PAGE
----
erin petrie‘s column returns and looks at the home city of her (and most of pop-break’s) former alma mater …
New Brunswick sits on the banks of the Raritan River, situated in Central New Jersey between New York City and Philadelphia.
But despite its location, New Brunswick is a distinctly college town more akin to an Athens, Ga., than its more famous major metro neighbors. It’s where Matt Pinfield, famed host of MTV’s 120 Minutes and native of nearby East Brunswick, spent his early years as a DJ at the Rutgers University radio station WRSU and local club The Melody Bar. It’s where bands, for years, have risen out of house parties and bars alike to national and international prominence.
The New Brunswick scene is a story of two different paths. For many Central Jerseyans, the Hub City is a place to break into the music scene and play clubs, fueled by the student base at Rutgers.
Particularly, the Court Tavern has been a launching pad for bands going back to Carteret’s The Smithereens in the mid-’80s to the ska-punk band Streetlight Manifesto, who rode in on the third wave of ska in the early 2000s.
The Smithereens — “Blood And Roses”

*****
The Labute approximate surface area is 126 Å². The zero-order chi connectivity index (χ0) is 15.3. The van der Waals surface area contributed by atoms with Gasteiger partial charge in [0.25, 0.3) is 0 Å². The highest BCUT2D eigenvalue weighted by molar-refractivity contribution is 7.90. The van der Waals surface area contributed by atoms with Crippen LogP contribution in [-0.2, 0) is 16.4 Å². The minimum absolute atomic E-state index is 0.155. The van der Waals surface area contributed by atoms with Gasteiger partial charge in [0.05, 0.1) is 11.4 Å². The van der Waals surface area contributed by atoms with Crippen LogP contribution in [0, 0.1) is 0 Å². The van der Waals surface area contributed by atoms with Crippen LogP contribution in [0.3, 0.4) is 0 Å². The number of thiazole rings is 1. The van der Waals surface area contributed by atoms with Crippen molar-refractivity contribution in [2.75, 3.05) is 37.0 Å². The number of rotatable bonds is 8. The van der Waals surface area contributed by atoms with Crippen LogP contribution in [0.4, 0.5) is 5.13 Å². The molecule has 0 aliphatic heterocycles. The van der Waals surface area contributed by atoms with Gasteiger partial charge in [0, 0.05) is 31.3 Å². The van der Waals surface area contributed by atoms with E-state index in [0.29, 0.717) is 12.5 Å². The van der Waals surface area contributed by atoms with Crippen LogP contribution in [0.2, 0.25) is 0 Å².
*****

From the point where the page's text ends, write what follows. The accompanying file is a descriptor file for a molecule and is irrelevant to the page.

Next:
The other half of the New Brunswick music scene is fueled by an underground movement -– literally. Basement shows are a staple of the city and where many bands initially secure a following, like the Bouncing Souls, Thursday, the Gaslight Anthem and Lifetime, who even released a single entitled “Theme Song For A New Brunswick Basement Show”.
New Brunswick tends to churn out hybrid punk bands. The Bouncing Souls, who have maintained a following since the early ’90s, play short, fast three-cord pop-punk songs. Thursday has a slower, somber mix of emo and post-hardcore that flies just under the radar of the mainstream, but pulls in big crowds at places like Warped Tour and Coachella. Lifetime falls somewhere in between the two.
Thursday — “Signals Over The Air”
The Gaslight Anthem pulls influences from fellow New Jerseyan Bruce Springsteen, alt-rockers The Replacements and Motown, creating a soul-infused alternative punk sound. They’ve expanded beyond New Brunswick and gained a lot of traction in the home country of another one of their major influences — Joe Strummer’s England. [Editor’s Note: Gaslight drummer Benny Horowitz worked for years with Pop-Break’s Brent Johnson, Bill Bodkin and Erin Petrie at The Daily Targum, Rutgers’ independent student newspaper].
The Gaslight Anthem — “The ’59 Sound”
Of course, here at Pop-Break, we are more than familiar with the Hub City’s music scene. In fact, several of our writers are (or were) a part of it: Co-founder and Rutgers grad Brent Johnson is the lead singer of New Brunswick pop-rockers The Clydes, staff writer and current Rutgers student Joe Zorzi plays bass for Asbury Park-based Mercer Avenue and senior writer and Rutgers grad Jason Kundrath got his start playing in bands (Nebulous Thoughts and Hero Pattern) when he was a student at RU.